DNC members are 'overly optimistic' about Democrats' chances in the midterms despite increasingly grim polling for Biden and the party
- Democratic National Committee members met in Washington this week for party business.
- Democrats' polling is grim ahead of the midterms, but members were still optimistic.
Their public approval was underwater, but
Beginning on Thursday, Hundreds of Democratic National Committee members streamed into the Washington Hilton, after two years of convening in the doldrums of Zoom. Officials went about party business during the day and attended cocktail hours at night. The resolutions committee recommended resolutions, to be recommended to the membership. Investments at the grassroots level were repeatedly affirmed. Speeches were given, minutes were taken, chairs were elected, motions were seconded.
At Saturday's closing event,
But a cloud hung over the entire affair, which had nothing to do with the winter storm that blew into town on Saturday and enveloped the Hilton in a life-sized snow globe.
A poll released on Friday by the Wall Street Journal found that Democrats were losing ground to Republicans on a bevy of key issues, including their handling of COVID-19. A stark 57% of voters disapproved of President
In what amounted to a 72-hour pep rally, Democratic leadership attempted a last-minute messaging reset as the midterm elections truly got underway. Their directive to DNC members was clear: if they could make voters understand what Democrats had done for them, the party would prevail against historical odds in November.
The Democratic Party had a "message that resonates," President Joe Biden assured DNC members in a speech on Thursday. "Now what we have to do is sell it with confidence, clarity and conviction and repetition."
Harrison, Biden, Vice President
The political landscape left DNC members trying to navigate their emotions between realism and optimism this week. In interviews with Insider, they acknowledged their party would have an uphill battle to keep their majority in the US House and Senate given the turmoil of the past two years, but had taken to heart the idea that they would prevail with consistent outreach.
"I am overly optimistic," said Lottie Shackelford, a member from Arkansas and chair of the DNC Women's Council. "I know what history says that the party in power, particularly in the presidency, tends to lose seats in the midterms. But it's like everything else. These are still very different times. And if people take a look at where they are, and what Democrats are doing to deliver for them, then I'm hopeful that's going to be enough to propel us to be able to not just maintain — even to grow our numbers a little bit — in the Congress."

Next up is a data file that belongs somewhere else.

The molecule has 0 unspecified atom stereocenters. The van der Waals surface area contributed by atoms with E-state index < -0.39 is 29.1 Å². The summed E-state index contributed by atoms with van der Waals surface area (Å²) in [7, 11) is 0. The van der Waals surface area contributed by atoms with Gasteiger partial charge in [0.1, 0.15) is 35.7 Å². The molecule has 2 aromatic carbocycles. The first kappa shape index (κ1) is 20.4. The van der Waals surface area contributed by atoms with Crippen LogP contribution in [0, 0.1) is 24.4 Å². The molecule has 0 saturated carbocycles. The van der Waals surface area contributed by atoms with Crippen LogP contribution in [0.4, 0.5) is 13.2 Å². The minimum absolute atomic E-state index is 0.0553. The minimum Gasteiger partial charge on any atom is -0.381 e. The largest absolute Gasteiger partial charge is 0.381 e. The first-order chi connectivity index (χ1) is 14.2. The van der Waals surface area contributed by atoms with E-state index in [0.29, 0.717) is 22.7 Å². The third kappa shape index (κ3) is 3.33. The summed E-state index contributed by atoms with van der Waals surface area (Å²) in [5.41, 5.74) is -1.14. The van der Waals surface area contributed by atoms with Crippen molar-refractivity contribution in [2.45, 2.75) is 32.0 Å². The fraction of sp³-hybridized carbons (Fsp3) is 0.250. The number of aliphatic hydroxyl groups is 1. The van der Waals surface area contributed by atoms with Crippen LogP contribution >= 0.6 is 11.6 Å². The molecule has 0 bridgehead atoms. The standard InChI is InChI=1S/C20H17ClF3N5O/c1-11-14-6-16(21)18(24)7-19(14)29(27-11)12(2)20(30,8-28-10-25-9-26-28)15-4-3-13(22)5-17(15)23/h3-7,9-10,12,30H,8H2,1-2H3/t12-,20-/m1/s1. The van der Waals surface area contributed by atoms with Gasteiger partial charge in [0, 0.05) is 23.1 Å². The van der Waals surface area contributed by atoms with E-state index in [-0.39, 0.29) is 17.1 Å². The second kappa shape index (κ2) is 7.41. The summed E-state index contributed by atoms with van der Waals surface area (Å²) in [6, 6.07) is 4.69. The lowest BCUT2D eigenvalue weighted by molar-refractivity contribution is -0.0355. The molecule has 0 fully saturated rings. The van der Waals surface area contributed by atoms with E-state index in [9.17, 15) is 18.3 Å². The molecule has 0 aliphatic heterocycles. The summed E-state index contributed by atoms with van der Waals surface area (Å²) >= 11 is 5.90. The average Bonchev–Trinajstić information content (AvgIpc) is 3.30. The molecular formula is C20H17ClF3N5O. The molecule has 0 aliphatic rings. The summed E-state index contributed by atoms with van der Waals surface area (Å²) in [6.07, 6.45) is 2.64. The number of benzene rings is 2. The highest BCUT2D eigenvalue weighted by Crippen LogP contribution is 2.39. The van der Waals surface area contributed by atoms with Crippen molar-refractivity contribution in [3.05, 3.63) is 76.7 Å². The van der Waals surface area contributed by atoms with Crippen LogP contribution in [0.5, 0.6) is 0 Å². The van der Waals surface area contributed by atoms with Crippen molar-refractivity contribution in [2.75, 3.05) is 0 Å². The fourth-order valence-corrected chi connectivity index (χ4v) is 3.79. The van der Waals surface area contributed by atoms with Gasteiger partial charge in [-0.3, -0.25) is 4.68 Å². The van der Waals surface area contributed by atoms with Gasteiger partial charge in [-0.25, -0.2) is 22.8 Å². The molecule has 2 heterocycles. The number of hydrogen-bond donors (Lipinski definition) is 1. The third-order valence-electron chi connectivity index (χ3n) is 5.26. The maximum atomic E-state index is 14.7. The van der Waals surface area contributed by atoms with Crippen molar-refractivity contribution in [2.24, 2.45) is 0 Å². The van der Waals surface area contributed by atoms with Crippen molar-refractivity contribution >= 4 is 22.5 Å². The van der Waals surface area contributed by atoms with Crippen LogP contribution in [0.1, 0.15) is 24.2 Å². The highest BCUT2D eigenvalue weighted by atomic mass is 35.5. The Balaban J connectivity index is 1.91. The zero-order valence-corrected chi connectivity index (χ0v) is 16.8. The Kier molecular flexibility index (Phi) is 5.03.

"It's just going to take a lot of work and making sure we turn out Democrats, and when Democrats turn out, we win," Kansas Democratic Party Chair Vicki Hiatt said.
"It's a challenge," said Radhika Nath, a DNC member from Colorado. "We need to make sure that people are feeling the effect at the grassroots level. And so we have work to do, we have to reach out to people where they are, at the moment."
"I can tell you," DNC treasurer Virginia McGregor declared at a Saturday presentation, "We are going to win."
Historically, the president's party loses seats in Congress in the midterm elections, a fact DNC members repeatedly acknowledged before launching into an explanation of how they'd defy the odds. This year, the Democrats face their biggest midterms challenge since the 2010 cycle, when Republicans swept into power in Congress thanks to activism from the nascent Tea Party movement. The conservative grassroots effort advocated for fiscal restraint, but was also animated by backlash against the election of Barack Obama, the nation's first Black president.
The costs of any losses are steep. If Democrats lose a single seat in the US Senate, the chamber cedes to Republican control. Meanwhile, Democrats control the US House of Representatives by just 11 seats, and 31 of their representatives will retire or seek higher office before the next term. At stake is Biden and Harris' ability to pass any major policy initiatives into law.
"The work ahead is not going to be easy, everybody knows that," Harris said in a speech to DNC members on Saturday. "When we show what we have accomplished, just in a year, and when we show it is because the American people voted, I believe we will meet the moment again."
"Our task is to show people that in many ways they got what they ordered," she said.
Then Harris stepped off the stage to a standing ovation, and McFadden and Whitehead's "Ain't No Stopping Us Now" blasted over the loudspeakers.
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